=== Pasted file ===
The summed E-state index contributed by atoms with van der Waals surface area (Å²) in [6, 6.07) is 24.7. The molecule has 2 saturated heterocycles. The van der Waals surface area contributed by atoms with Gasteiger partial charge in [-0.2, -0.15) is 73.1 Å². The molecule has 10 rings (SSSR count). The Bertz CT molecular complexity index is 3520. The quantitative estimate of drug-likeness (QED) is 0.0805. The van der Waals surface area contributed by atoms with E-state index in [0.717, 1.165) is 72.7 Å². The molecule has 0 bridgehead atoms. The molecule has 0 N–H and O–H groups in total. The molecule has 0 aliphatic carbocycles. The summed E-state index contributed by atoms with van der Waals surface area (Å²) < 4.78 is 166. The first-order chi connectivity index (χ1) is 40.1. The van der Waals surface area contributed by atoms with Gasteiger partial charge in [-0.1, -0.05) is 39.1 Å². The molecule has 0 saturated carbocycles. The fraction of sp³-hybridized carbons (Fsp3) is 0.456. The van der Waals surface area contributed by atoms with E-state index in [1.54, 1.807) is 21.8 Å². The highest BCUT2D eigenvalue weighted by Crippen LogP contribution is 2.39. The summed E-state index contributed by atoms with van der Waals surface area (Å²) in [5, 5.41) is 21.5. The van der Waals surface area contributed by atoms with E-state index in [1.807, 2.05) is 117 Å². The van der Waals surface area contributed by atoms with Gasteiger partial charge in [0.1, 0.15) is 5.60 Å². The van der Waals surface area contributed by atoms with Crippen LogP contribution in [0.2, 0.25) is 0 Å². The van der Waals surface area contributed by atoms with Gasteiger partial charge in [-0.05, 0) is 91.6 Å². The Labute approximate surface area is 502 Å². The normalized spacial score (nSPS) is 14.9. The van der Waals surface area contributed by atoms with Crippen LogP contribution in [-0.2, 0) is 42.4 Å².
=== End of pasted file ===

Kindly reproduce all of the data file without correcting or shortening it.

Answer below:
The summed E-state index contributed by atoms with van der Waals surface area (Å²) in [6, 6.07) is 24.7. The molecule has 2 saturated heterocycles. The van der Waals surface area contributed by atoms with Gasteiger partial charge in [-0.2, -0.15) is 73.1 Å². The molecule has 10 rings (SSSR count). The Bertz CT molecular complexity index is 3520. The quantitative estimate of drug-likeness (QED) is 0.0805. The van der Waals surface area contributed by atoms with E-state index in [0.717, 1.165) is 72.7 Å². The molecule has 0 bridgehead atoms. The molecule has 0 N–H and O–H groups in total. The molecule has 0 aliphatic carbocycles. The summed E-state index contributed by atoms with van der Waals surface area (Å²) < 4.78 is 166. The first-order chi connectivity index (χ1) is 40.1. The van der Waals surface area contributed by atoms with Gasteiger partial charge in [-0.1, -0.05) is 39.1 Å². The molecule has 0 saturated carbocycles. The fraction of sp³-hybridized carbons (Fsp3) is 0.456. The van der Waals surface area contributed by atoms with E-state index in [1.54, 1.807) is 21.8 Å². The highest BCUT2D eigenvalue weighted by Crippen LogP contribution is 2.39. The summed E-state index contributed by atoms with van der Waals surface area (Å²) in [5, 5.41) is 21.5. The van der Waals surface area contributed by atoms with E-state index in [1.807, 2.05) is 117 Å². The van der Waals surface area contributed by atoms with Gasteiger partial charge in [0.1, 0.15) is 5.60 Å². The van der Waals surface area contributed by atoms with Crippen LogP contribution in [0.2, 0.25) is 0 Å². The van der Waals surface area contributed by atoms with Gasteiger partial charge in [-0.05, 0) is 91.6 Å². The Labute approximate surface area is 502 Å². The normalized spacial score (nSPS) is 14.9. The van der Waals surface area contributed by atoms with Crippen LogP contribution in [-0.2, 0) is 42.4 Å².